Thanks very much. I do suffer from a severe case of "who cares?" when I write my blog, but I am not sure I've set the bar high for myself. Does anyone besides me care that my tulips are poking their heads up? I think not. It would be one thing if I had great information to impart, or late breaking news from the world of gardening.
1/11/2014 03:54:38 pm
Loved loved loved this post, in part owing to the fine acknowledgment of Mr. Ed. But you, like he, are always on a steady course, and we enjoy your ever refreshingly direct observations. My own thought for this moment is if the legions of evil ticks larvae whose little bodies have been freeze dried by the lovely polar vortex. Who knows, maybe the Asian carp took a hit too. I will send by email my 17 year locust video, however, to remind us all that it's ever a losing game.
1/12/2014 01:11:30 am
I am glad you enjoyed the post, with all its scholarly references. You had the exact same thought about the freeze that I did - is it killing off all those evil insects? If so, bring it on.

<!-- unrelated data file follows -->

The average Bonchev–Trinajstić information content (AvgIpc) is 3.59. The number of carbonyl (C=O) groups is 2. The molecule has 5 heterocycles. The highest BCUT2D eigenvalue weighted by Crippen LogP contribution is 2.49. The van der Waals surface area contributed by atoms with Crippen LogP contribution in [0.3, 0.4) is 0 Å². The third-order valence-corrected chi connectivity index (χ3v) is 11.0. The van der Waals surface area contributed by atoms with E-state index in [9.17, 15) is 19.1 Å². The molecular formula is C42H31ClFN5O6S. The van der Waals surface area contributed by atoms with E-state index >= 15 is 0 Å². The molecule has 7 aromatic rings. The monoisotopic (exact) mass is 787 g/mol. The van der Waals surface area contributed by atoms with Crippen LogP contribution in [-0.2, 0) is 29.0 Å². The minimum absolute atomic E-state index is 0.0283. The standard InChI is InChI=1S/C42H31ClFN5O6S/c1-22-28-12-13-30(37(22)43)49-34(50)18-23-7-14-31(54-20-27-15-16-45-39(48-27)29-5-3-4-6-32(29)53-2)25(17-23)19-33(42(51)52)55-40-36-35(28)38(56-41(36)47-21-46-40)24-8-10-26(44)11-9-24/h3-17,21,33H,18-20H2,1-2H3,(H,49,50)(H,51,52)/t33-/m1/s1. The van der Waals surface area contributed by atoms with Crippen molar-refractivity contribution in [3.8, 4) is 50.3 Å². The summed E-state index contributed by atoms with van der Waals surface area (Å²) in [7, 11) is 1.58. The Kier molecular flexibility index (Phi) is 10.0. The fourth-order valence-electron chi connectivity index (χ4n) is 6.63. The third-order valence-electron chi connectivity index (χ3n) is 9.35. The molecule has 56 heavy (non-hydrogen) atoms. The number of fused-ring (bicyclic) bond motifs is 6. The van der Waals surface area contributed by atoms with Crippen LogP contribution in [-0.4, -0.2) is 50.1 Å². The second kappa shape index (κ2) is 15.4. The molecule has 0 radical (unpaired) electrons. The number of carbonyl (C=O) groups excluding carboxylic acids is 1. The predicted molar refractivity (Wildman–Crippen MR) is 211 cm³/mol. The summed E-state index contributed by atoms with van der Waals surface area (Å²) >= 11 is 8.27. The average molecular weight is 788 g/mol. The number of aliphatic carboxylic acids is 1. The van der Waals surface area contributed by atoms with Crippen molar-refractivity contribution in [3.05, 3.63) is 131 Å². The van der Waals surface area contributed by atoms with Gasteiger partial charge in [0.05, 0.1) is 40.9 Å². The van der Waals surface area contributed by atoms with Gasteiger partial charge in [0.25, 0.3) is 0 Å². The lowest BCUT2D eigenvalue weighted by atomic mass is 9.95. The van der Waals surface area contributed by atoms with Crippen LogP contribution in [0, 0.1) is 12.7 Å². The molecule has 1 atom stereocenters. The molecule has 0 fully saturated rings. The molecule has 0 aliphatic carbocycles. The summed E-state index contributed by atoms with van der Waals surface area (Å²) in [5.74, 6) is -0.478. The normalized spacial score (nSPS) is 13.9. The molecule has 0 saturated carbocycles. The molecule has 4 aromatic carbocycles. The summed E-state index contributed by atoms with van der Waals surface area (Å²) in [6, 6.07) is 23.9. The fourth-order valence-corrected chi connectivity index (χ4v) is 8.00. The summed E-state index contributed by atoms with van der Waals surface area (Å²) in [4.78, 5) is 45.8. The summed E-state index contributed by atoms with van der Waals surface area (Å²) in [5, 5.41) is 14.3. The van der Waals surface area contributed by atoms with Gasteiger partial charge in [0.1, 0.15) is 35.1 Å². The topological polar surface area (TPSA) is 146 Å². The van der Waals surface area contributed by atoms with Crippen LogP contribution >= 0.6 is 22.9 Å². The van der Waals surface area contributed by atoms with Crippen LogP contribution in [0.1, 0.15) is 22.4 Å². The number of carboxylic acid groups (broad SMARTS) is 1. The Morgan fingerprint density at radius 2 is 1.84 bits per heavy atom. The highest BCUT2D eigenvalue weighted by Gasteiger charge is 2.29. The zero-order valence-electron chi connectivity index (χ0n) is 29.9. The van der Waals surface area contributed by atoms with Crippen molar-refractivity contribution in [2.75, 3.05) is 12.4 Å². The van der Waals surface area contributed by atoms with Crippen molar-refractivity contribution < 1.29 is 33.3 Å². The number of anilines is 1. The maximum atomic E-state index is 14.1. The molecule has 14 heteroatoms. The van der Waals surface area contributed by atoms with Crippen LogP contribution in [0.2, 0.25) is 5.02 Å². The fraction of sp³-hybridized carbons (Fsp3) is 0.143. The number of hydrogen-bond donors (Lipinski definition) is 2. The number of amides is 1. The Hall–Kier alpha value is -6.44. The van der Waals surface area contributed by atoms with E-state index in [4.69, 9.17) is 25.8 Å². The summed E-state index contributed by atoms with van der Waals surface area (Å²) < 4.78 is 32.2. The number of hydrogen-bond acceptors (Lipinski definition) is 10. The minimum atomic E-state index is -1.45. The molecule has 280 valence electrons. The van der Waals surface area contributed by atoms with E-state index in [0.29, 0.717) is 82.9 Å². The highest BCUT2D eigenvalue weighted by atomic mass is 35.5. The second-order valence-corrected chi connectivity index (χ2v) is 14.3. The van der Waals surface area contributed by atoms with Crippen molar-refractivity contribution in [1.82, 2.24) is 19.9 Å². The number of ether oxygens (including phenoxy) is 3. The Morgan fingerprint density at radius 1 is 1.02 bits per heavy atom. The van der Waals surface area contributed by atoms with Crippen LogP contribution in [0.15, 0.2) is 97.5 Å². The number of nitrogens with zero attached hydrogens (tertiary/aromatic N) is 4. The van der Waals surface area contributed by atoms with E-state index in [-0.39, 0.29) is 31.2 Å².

1/12/2014 07:18:58 am
It is refreshing NOT to have to read a typical garden musing about the glories of the winter garden, how architectural it is, getting us back to the true structure of the natural world, with the tints of gray and brown, and so on. It makes those of us who live bright colored flowers feel so vulgar.
1/12/2014 08:51:36 am
I'm with you in liking bright-colored flowers. So if that makes me vulgar, I'll just have to live with it. Winter interest can take you only so far.
1/13/2014 12:58:20 am
I am so glad you followed up too! Thanks so much for visiting, and for your nice comments. I just took a quick look at your blog and am looking forward to spending more time there when I get off work today!
Despite the fact that you have nothing to say, you have managed to come up with a post that was a fun read. I know how you feel. Despite the fact that the weather has managed to make a big change in the garden (we lost 2 large trees) I haven't been able to bring myself to do any winter themed posts. Who want to look at snowy pictures? Glad your Edgeworthia made it through the Arctic vortex.
1/15/2014 12:37:54 am
I'm glad you enjoyed my nonsensical ramblings, Jennifer. There is something about winter that makes you want to hibernate, even if you love gardening and being outside. The bears do it. The plants do it. Why shouldn't we do it?
1/15/2014 10:44:01 am